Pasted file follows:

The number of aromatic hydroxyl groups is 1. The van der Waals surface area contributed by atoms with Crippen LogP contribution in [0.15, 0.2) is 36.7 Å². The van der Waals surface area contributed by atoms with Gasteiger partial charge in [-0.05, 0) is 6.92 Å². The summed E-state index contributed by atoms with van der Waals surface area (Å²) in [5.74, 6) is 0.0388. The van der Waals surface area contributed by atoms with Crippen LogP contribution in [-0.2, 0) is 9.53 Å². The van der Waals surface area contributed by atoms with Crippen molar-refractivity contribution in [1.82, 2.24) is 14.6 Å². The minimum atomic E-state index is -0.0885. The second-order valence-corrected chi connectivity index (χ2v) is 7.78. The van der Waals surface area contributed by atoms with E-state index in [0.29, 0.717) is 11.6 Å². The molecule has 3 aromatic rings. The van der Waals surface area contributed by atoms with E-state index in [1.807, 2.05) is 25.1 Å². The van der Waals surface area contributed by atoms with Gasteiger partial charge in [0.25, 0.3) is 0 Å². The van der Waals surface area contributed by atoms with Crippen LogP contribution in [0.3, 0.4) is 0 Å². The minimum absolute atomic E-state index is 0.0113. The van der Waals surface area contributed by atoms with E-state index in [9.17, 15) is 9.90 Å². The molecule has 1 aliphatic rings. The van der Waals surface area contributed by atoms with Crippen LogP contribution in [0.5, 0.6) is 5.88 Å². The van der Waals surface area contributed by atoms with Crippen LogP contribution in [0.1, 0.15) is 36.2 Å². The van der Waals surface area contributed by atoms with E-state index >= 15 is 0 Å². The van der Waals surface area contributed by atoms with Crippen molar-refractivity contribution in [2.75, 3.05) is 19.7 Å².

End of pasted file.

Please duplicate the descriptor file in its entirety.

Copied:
The number of aromatic hydroxyl groups is 1. The van der Waals surface area contributed by atoms with Crippen LogP contribution in [0.15, 0.2) is 36.7 Å². The van der Waals surface area contributed by atoms with Gasteiger partial charge in [-0.05, 0) is 6.92 Å². The summed E-state index contributed by atoms with van der Waals surface area (Å²) in [5.74, 6) is 0.0388. The van der Waals surface area contributed by atoms with Crippen LogP contribution in [-0.2, 0) is 9.53 Å². The van der Waals surface area contributed by atoms with Crippen molar-refractivity contribution in [1.82, 2.24) is 14.6 Å². The minimum atomic E-state index is -0.0885. The second-order valence-corrected chi connectivity index (χ2v) is 7.78. The van der Waals surface area contributed by atoms with E-state index in [0.29, 0.717) is 11.6 Å². The molecule has 3 aromatic rings. The van der Waals surface area contributed by atoms with E-state index in [1.807, 2.05) is 25.1 Å². The van der Waals surface area contributed by atoms with Gasteiger partial charge in [0.25, 0.3) is 0 Å². The van der Waals surface area contributed by atoms with Crippen LogP contribution in [0.3, 0.4) is 0 Å². The minimum absolute atomic E-state index is 0.0113. The van der Waals surface area contributed by atoms with E-state index in [9.17, 15) is 9.90 Å². The molecule has 1 aliphatic rings. The van der Waals surface area contributed by atoms with Crippen LogP contribution in [0.5, 0.6) is 5.88 Å². The van der Waals surface area contributed by atoms with Crippen LogP contribution in [0.1, 0.15) is 36.2 Å². The van der Waals surface area contributed by atoms with E-state index >= 15 is 0 Å². The van der Waals surface area contributed by atoms with Crippen molar-refractivity contribution in [2.75, 3.05) is 19.7 Å².